The experiment was conducted in the same way as Example 1, except the solution loaded into the ink jet cartridge was prepared as follows:

To 14 g of water was added 4 g of a 50% by weight aqueous solution of sorbitol, 2 g of ethanediol, and 20 g of a solution of sodium oleate prepared by stirring 1.0 g of oleic acid and 1.1 ml of 4M sodium hydroxide solution in 198 g of water.

On running the resulting plate on the press, it was observed that the prints were less sharp than those of Examples 1 and 2, and that after 3000 impressions there were signs of deterioration in the smallest dots on the printing plate.

EXAMPLE 4

This example illustrates the use of another polymer of the invention.

The experiment was conducted in the same way as Example 1, except the solution loaded into the ink jet cartridge was prepared as follows:

To 9 g of water was added 8 g of a 1% by weight aqueous solution of polymer, 2 g of a 50% by weight aqueous solution of sorbitol, and 1 g of ethanediol. The aqueous solution of polymer was prepared by taking 1.0 g of poly(styrene-co-maleic acid), partial isobutyl/methyl mixed ester, having a molecular weight of about 180,000, a 1:1 molar ratio of styrene to maleic acid, and unspecified ratios of ester groups (supplied by Aldrich), stirring it with 100 g of water to which was added 1.0 ml of 4M sodium hydroxide solution, until dissolved, and filtering the resultant solution to remove any undissolved material.

The resultant printing plate when put on the press took several revolutions of the press to ink up, but then delivered clear prints of the test image.

EXAMPLE 5

This example illustrates the application of the invention to a printing plate support having a polymeric (gelatin) surface.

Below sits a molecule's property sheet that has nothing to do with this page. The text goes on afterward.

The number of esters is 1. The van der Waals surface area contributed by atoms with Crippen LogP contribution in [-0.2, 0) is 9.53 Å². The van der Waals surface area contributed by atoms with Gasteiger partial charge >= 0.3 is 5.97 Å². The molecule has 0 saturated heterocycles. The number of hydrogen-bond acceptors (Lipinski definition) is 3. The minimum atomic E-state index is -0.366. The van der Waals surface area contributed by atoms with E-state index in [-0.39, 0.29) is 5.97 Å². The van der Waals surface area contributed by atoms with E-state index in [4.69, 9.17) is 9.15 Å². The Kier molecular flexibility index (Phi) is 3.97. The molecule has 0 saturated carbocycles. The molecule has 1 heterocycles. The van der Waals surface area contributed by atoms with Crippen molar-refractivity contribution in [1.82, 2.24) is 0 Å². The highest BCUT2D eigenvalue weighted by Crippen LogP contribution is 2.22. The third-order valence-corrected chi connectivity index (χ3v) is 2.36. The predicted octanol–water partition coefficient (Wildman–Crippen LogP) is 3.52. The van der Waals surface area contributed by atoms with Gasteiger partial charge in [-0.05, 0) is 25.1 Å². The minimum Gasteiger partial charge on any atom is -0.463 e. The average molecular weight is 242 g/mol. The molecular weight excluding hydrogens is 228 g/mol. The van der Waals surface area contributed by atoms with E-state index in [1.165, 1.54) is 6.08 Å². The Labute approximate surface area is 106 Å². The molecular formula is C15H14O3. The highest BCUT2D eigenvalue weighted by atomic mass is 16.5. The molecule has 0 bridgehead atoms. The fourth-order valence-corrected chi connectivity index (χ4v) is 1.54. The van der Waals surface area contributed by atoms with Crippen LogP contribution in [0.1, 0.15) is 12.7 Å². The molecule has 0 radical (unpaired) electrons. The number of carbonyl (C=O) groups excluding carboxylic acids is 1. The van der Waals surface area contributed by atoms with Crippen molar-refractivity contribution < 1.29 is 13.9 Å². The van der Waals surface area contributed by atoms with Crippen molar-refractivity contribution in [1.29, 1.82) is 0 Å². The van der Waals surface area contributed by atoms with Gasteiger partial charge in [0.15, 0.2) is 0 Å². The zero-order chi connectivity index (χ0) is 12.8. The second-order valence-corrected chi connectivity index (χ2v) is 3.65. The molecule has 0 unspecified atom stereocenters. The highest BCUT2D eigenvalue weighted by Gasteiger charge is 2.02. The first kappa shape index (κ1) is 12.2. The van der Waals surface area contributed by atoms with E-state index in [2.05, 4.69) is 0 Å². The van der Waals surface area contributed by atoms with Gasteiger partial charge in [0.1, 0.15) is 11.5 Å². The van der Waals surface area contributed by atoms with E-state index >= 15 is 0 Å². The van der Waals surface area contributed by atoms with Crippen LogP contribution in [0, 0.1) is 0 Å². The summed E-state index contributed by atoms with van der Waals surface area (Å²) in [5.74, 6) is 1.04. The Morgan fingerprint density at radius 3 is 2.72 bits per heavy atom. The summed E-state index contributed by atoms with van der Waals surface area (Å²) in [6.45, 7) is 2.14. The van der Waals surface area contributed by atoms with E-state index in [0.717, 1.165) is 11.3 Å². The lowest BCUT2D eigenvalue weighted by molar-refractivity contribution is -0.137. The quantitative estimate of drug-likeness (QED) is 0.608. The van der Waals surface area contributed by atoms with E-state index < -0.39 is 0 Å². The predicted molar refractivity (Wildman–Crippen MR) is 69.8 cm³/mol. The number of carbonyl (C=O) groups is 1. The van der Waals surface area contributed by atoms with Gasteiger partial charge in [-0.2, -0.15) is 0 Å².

To 14 g of water was added 4 g of a 2% by weight aqueous solution of poly(ethylene-co-acrylic acid), sodium salt, containing 15 wt % acrylic acid, supplied by Aldrich, and 2 g of ethanediol.

The solution was loaded into the black ink cartridge of a Lexmark 7000 ink-jet printer, the cartridge having previously been emptied and cleaned.

An image comprising alphanumeric text was prepared using word processing software in a personal computer, and written onto a sheet of processed Kodak™ Royal Ektacolor™ Paper which had been loaded into the printer.

The printed image was allowed to dry, then the gelatin surface of the photographic paper was moistened with a piece of cotton wool which had been soaked with water. Then a little printing ink ("VanSon VS310 Rubber Base Plus") was applied to the moist cotton wool and gently rubbed on to the surface of the photographic paper. The printing ink adhered to the areas which had been written to by the ink-jet printer but not to the other areas, giving a clear image in printing ink of the alphanumeric text, thus showing a clear lithographic differential.

The invention has been described in detail with particular reference to certain preferred embodiments thereof, but it will be understood that variations and modifications can be effected within the spirit and scope of the invention.

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Referenced by
Citing PatentFiling datePublication dateApplicantTitle
US6367383 *Jun 5, 2000Apr 9, 2002Agfa-GevaertImaging element for different imaging systems
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Classifications
U.S. Classification101/466, 101/463.1
International ClassificationB41M5/50, B41C1/10, B41M5/00, B41N1/14, B41M5/52
Cooperative ClassificationB41C1/1066
European ClassificationB41C1/10N
Legal Events
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Dec 22, 1998ASAssignment
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Effective date: 19980323